And there are tons of resources, such as Forks over Knives, the Engine2 diet, and the 21-day kickstart program from PCRM, and many other places where you can go for support. Here in the Bronx there is the wonderful resource of the Cardiac Wellness Program at Montefiore Hospital, run by Dr. Robert Ostfeld, who offers a half-day course to learn the Whole Foods Plant-Based diet, in the best of the Caldwell Esselstyn tradition, and on a budget. You can even bring your significant other, so that at least you get support at home. I am now registered to go to his next workshop on July 15th. The bottom line is with the growing support options, people who are looking to make the change have an extensive support system at their finger tips. A lot of it is free, and once in a while perhaps you'll buy a book or do a workshop. And the fear that you can't afford it is not well founded, for meat and dairy are expensive both in dollars, and in the toll you pay with your health.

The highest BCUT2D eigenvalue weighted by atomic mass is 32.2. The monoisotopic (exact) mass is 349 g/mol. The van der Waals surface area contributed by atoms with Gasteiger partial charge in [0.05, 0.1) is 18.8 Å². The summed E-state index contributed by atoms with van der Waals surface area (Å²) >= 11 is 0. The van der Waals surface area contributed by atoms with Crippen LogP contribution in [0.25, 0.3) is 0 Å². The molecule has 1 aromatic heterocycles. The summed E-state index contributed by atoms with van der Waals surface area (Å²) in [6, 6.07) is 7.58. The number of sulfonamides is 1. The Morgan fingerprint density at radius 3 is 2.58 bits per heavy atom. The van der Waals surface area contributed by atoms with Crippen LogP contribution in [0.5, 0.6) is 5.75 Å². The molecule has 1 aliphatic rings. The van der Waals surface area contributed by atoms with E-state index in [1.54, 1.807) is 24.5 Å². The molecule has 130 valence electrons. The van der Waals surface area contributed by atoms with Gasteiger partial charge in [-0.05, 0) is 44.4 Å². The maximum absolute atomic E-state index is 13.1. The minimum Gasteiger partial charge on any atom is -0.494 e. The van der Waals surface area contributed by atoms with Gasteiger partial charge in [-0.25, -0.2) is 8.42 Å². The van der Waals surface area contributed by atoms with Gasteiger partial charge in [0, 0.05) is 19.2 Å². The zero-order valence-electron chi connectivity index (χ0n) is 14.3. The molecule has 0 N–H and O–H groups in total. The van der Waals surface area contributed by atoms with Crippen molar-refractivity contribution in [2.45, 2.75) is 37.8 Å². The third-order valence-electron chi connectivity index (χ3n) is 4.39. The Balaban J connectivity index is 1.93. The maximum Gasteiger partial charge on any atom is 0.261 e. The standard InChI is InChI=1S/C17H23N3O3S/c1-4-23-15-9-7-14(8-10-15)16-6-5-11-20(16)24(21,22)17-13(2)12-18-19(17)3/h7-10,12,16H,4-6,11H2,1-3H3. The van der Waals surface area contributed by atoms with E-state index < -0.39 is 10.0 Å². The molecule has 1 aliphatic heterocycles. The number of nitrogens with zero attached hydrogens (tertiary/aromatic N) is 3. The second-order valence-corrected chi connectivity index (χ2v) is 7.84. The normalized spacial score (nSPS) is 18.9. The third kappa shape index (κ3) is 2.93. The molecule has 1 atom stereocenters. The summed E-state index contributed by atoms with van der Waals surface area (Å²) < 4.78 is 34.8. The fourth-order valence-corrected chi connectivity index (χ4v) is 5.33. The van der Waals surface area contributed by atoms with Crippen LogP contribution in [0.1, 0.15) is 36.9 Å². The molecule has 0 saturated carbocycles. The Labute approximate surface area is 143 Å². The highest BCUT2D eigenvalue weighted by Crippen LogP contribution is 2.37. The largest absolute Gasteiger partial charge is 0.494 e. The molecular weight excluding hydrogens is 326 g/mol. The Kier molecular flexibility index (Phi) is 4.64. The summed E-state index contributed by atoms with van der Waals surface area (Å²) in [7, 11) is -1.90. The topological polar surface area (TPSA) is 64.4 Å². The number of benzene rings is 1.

Books

  • Always first: Dr. Caldwell Esselstyn, Jr., Prevent and Reverse Heart Disease: The Revolutionary, Scientifically Proven, Nutrition-Based Cure and 

  • T. Colin Caldwell, The China Study: Revised and Expanded Edition: The Most Comprehensive Study of Nutrition Ever Conducted and the Startling Implications for Diet, Weight Loss, and Long-Term Health 

  • Dr. Neal Barnard, The Cheese Trap: How Breaking a Surprising Addiction Will Help You Lose Weight, Gain Energy, and Get Healthy

  • Not strictly no-oil vegan, but a helpful little guide: Amy Cramer and Lisa McComsey, The Vegan Cheat Sheet: Your Take-Everywhere Guide to Plant-based Eating

 A new life-style

Most surprising for some is the experience that you can eat whatever you want whenever you want once you're on this track, as long as you stay within the bounds of no-oil veganism, and use only whole foods. But there is never a sense of dieting. Eat to your heart's content, and your body will adjust, and weight management is no longer an issue.

The potential for no-oil vegan for the restaurant business